Meet Manaj Bhargava. Chances are, you've never heard of him, but you've heard of his invention that made him rich, those ubiquitous red and yellow bottles of 5 Hour Energy. Bhargava says he was surprised at the rapid acceptance of his invention, but from that first story link, a February 2012 issue of Forbes:
In one corner of Manoj Bhargava’s office is a cemetery of sorts. It’s a Formica bookcase, its shelves lined with hundreds of garishly colored screw-top plastic bottles not much taller than shot glasses. Front and center is a Cadillac-red bottle of 5-Hour Energy, the two-ounce caffeine and vitamin elixir that purports to keep you alert without crashing. In eight years 5-Hour has gone from nowhere to $1 billion in retail sales. Truckers swear by it. So do the traders in Oliver Stone’s 2010 sequel to Wall Street. So do hungover students. It’s $3 a bottle, and it has made Bhargava a fortune.It has brought him to Forbes list of the richest people, with a net worth estimated at $4B. The 62 year old now is in the enviable position to be able to live on 10% of his income and donate the other 90% to his personal charity, Stage 2 Innovations lab in Farmington, Michigan. It's here where he's likely to do the most good.
The Stage 2 team consists of more than 100 engineers of all different backgrounds. The main focus of the project is to adopt ideas and concepts that have been around for centuries, but have not advanced due to perceived impracticality or inefficiency. Bhargava offers the team funding, plus as much 5 Hour Energy as they need in order to bring these ideas into fruition, designing efficient machines that can be manufactured on a large scale.If you were to try to address the two largest needs in the third world, you'd probably end up pretty quickly focusing on energy and clean water with energy first because if you have energy you can purify water.
Free Electric exercise bike/generator: With a single hour of operation, this stationary exercise bike is claimed to generate enough electricity to power small household appliances, including lamps, toaster ovens, and cell phones. Pedaling turns a turbine that generates electricity and stores it in a battery for use throughout the day. This device allows for a clean energy source that can easily be used in homes. Bhargava plans to distribute 10,000 of these bikes in India next year, claiming that the bike could be made for less than $100. He expects that a community may share a bike to power numerous batteries for several households.Bhargava rides a prototype at Stage 2 Innovations. Video here.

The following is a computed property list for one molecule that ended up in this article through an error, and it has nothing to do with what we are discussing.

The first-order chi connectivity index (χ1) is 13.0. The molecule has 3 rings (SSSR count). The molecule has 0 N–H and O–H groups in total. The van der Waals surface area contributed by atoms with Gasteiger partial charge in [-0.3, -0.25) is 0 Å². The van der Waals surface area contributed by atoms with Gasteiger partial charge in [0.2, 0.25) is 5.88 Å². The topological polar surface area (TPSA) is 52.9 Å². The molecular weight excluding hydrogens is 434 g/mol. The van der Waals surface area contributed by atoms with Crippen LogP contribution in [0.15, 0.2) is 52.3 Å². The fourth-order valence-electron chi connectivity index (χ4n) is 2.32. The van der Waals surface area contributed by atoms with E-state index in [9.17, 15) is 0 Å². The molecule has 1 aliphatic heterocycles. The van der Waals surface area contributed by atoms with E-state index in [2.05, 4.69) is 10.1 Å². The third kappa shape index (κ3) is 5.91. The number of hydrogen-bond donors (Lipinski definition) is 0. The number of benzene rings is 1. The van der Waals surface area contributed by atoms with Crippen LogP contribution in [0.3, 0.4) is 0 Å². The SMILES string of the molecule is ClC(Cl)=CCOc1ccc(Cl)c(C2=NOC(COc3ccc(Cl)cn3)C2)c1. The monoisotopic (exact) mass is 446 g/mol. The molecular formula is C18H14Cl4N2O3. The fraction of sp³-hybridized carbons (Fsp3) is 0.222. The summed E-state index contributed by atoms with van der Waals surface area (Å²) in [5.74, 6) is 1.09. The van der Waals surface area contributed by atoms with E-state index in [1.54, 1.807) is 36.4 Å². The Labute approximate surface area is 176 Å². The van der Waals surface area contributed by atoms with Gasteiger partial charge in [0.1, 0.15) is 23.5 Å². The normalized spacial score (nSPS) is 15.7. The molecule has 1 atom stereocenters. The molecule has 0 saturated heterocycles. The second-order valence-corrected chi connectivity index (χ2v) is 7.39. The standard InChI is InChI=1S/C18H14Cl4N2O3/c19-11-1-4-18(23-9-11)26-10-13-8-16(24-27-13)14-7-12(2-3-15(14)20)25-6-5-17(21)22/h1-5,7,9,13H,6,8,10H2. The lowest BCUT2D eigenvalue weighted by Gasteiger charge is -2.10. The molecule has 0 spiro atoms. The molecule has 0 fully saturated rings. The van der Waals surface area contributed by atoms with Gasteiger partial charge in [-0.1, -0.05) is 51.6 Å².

Mandatory nerd stuff. Note that they talk about pedaling the bike for an hour and using the electricity throughout the day. It doesn't say that it will last all day; that depends on how much energy is stored vs how much is removed. Some numbers might help. A professional road cyclist can put out amazing amounts of power - for a little while. I've read that British sprinter Mark Cavendish puts out almost 1600 watts, but only for a few seconds. For sustained power output, good riders can put out "a few hundred", like 300-400 watts, maybe 500. But after an hour, that's still only 300-400 watt-hours. It's highly unlikely an untrained villager will put out more than the low end of those numbers. In (what looks like) a 12V battery, 240 Watts is 20 amps, though. (I have a 35 amp hour battery I could fill in under two hours with one of these - assuming I could still put out 240 watts continuously for two hours.) Finally, there's no free energy here. That 240 watts the villager is providing will have to be supplied to the villager as food.
My point here, though, is that this is the story of a good man who made it big through innovation and creating a product (actually, he pretty much created the "energy shot" market). Now his goal is to help others. Voluntarily. No government or NGO is taking 90% of his wealth; he's giving it. There others out there that we never hear about.